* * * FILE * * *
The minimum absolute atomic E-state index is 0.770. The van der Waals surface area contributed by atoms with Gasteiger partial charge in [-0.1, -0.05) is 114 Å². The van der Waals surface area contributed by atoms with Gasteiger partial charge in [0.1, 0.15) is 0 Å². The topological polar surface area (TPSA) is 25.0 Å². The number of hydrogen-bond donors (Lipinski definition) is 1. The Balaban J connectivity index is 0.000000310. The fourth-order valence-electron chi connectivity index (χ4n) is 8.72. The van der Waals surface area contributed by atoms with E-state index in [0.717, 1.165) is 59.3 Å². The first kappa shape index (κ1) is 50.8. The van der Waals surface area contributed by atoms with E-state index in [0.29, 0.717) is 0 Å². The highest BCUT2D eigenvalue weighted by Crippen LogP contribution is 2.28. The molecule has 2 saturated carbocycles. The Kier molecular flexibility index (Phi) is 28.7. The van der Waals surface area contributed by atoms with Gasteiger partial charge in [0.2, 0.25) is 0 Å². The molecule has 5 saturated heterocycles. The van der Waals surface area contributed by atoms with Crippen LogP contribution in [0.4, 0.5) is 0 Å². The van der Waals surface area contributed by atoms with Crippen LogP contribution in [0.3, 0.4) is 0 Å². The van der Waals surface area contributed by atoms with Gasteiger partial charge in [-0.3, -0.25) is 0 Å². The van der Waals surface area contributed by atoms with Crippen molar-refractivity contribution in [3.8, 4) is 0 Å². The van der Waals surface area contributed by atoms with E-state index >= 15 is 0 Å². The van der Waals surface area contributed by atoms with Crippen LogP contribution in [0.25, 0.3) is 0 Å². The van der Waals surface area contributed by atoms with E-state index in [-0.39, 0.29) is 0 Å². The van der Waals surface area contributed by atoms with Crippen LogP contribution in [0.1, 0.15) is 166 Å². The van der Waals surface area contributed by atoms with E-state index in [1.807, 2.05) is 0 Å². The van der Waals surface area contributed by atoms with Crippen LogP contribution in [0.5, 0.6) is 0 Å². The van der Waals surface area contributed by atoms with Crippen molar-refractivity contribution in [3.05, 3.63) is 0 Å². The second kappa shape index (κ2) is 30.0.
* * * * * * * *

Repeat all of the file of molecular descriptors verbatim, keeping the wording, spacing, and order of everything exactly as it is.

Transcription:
The minimum absolute atomic E-state index is 0.770. The van der Waals surface area contributed by atoms with Gasteiger partial charge in [-0.1, -0.05) is 114 Å². The van der Waals surface area contributed by atoms with Gasteiger partial charge in [0.1, 0.15) is 0 Å². The topological polar surface area (TPSA) is 25.0 Å². The number of hydrogen-bond donors (Lipinski definition) is 1. The Balaban J connectivity index is 0.000000310. The fourth-order valence-electron chi connectivity index (χ4n) is 8.72. The van der Waals surface area contributed by atoms with E-state index in [0.717, 1.165) is 59.3 Å². The first kappa shape index (κ1) is 50.8. The van der Waals surface area contributed by atoms with E-state index in [0.29, 0.717) is 0 Å². The highest BCUT2D eigenvalue weighted by Crippen LogP contribution is 2.28. The molecule has 2 saturated carbocycles. The Kier molecular flexibility index (Phi) is 28.7. The van der Waals surface area contributed by atoms with Gasteiger partial charge in [0.2, 0.25) is 0 Å². The molecule has 5 saturated heterocycles. The van der Waals surface area contributed by atoms with Crippen LogP contribution in [0.4, 0.5) is 0 Å². The van der Waals surface area contributed by atoms with Crippen LogP contribution in [0.3, 0.4) is 0 Å². The van der Waals surface area contributed by atoms with Gasteiger partial charge in [-0.3, -0.25) is 0 Å². The van der Waals surface area contributed by atoms with Crippen molar-refractivity contribution in [3.8, 4) is 0 Å². The van der Waals surface area contributed by atoms with E-state index >= 15 is 0 Å². The van der Waals surface area contributed by atoms with Crippen LogP contribution in [0.25, 0.3) is 0 Å². The van der Waals surface area contributed by atoms with E-state index in [-0.39, 0.29) is 0 Å². The van der Waals surface area contributed by atoms with Crippen LogP contribution in [0.1, 0.15) is 166 Å². The van der Waals surface area contributed by atoms with E-state index in [1.807, 2.05) is 0 Å². The van der Waals surface area contributed by atoms with Crippen LogP contribution in [0.5, 0.6) is 0 Å². The van der Waals surface area contributed by atoms with Crippen molar-refractivity contribution in [3.05, 3.63) is 0 Å². The second kappa shape index (κ2) is 30.0.